The fires, many of which started late Sunday, burned out of control across hillsides in Sonoma and Napa counties, north of San Francisco and west of Sacramento. Multiple other counties were affected as smoke pushed into neighborhoods as day broke.

The largest, the Tubbs Fire, scorched in excess of 20,000 acres within just a few hours, Santa Rosa Fire reported. The fast-moving fire forced the evacuation of area hospitals, closed schools and led officials to recall all city employees to help staff the emergency operations center.

The Santa Rosa city manager and acting director of emergency services declared the situation a local emergency, according to the incident’s information page. 

“This is a life-threatening event,” the Santa Rosa Police Department said in a 2 a.m. alert regarding the evacuations. “Leave immediately.”

There was no immediate word on injuries to civilians or first responders.

The National Weather Services has issued a Red flag warning for the region until 5 a.m. Tuesday. North winds were forecast to gust to 30 mph through the day Monday before shifting to the south and diminishing by afternoon.

“Warm temperatures, low humidity and locally strong winds will coincide with critically dry fuels,” forecasters warned.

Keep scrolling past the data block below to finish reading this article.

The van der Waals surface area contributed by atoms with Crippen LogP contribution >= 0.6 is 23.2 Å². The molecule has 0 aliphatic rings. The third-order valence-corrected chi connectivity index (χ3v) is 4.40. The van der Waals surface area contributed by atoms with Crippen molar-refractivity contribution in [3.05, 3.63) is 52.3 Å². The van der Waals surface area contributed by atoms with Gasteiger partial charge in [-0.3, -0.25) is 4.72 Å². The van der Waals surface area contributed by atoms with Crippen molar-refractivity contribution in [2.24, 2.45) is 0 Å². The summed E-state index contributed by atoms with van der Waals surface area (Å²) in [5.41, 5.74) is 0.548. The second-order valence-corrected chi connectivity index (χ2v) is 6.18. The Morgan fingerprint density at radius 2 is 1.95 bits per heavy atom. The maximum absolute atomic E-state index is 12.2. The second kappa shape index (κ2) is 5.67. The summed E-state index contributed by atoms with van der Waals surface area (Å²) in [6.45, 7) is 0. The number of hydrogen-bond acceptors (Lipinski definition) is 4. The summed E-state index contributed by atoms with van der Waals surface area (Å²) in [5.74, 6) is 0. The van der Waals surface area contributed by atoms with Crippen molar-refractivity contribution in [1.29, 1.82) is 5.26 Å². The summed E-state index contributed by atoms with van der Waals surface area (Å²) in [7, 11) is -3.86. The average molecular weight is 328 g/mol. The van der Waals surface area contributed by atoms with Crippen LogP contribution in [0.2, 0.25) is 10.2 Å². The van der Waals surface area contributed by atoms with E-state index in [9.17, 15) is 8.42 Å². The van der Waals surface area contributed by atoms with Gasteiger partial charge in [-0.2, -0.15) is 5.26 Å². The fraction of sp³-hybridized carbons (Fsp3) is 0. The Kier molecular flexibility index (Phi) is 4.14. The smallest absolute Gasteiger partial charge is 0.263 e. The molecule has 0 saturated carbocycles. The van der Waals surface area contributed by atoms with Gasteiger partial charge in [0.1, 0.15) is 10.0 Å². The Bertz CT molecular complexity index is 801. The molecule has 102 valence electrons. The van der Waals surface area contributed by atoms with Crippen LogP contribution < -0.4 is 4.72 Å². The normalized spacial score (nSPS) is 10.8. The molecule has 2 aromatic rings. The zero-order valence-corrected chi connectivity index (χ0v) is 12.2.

Red flag warnings were in effect across Northern California on Monday.
Red flag warnings were in effect across Northern California on Monday.

The nearby Marin County Sheriff’s Office reported no fires Monday morning but said its 911 dispatchers were overwhelmed with people calling to report smoke from other area fires being pushed into their neighborhoods.

Video from residents in the area shows the frantic evacuation efforts that unfolded Monday morning.

The exact magnitude of this event remains unclear as day breaks in the area. Photos circulating online, including several hosted here by The San Francisco Chronicle, show several structures, including homes, totally destroyed in the densely populated area.